In Chimu culture, once a king died, his body was mummified and stored in his palace for one year. Another palace complete with storerooms and nobility homes was built. At the end of one year a huge celebration took place in front of the mummy. This celebration would ensure the king would live on in the afterlife. His body was then returned to his palace which was sealed up with the bodies of his wife, concubines, servants, artists, engineers, architects… anyone he may need in the afterlife.
In total archaeologists have found 10 palaces, so there were at least 10 kings. In the end the Incas defeated the Chimu by cutting off their water supply. In the 14th century the Inca’s conquered Chan Chan taking Chan Chan’s engineers and architects so they could then use this same technology in Inca settlements. Many Chimu were killed by the Incas and then many more by the Spanish, but today there are many ethnic Chimu living in the area, including our guide.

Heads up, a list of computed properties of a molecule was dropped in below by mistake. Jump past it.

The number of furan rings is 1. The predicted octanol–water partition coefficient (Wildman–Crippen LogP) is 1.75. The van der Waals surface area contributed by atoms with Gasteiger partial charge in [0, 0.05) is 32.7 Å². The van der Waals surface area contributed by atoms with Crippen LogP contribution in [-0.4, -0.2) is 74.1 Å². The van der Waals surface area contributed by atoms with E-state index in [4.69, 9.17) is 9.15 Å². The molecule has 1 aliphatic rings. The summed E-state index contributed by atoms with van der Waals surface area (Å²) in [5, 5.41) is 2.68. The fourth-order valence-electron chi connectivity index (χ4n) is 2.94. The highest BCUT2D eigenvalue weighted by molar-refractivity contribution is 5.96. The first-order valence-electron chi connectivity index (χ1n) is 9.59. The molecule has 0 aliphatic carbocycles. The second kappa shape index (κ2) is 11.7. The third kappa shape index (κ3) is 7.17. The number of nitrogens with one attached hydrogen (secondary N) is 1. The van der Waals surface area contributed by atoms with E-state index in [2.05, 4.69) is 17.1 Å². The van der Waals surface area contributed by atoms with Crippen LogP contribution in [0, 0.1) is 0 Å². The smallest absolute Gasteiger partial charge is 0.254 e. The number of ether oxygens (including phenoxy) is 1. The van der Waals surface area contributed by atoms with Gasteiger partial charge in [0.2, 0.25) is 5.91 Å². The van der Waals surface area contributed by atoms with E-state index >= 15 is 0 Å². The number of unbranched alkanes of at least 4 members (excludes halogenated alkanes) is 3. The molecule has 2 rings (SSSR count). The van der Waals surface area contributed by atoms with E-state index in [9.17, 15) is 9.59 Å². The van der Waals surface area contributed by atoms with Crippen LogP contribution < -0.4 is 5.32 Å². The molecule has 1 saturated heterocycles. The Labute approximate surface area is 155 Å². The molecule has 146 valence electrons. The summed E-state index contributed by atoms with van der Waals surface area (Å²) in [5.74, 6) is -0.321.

Four km away from Chan Chan is one of the best beaches in the area. The sand at Huanchaco is a bit muddy, but it’s a popular surfing spot. Watching the waves from the beach we could see why. Consistent long waves continuously curled into shore. Dozens of surfers were out for a late afternoon surf.
The interesting thing about this beach is its relation to Chan Chan. Reed boats, that look like a cross between a kayak and a surfboard have been used by the Chimu people for nearly 3,000 years. Fishermen take these odd looking boats out to sea early in the morning to drop their fishing nets before surfing the waves back in to shore. Some say they were the world’s first surfers. This tradition continues today, unfortunately, we were at Huanchaco in the afternoon and weren’t able to see them in action. Their boats are on display though along the beach.
Where to Stay and Eat
There are many hotels and hostels in Trujillo. Make sure you stay near the city centre as other parts of the city look a little rough. There are a few restaurants around Plaza de Armas and the near by walking street attached. Our favourite restaurant was a small, locally run one called Amaretto.
How to get to Trujillo
Several buses run daily between Trujillo and Lima and other centres. There is an airport in Trujillo with flights from Lima.
Coming Next – Trekking in Peru’s Cordillera Huayhuash
For pictures from other blogs go to Gallery at monkeystale.ca
To read about more of our adventures go to Destinations.
If you like what you read, please comment or share (with credit) using the links below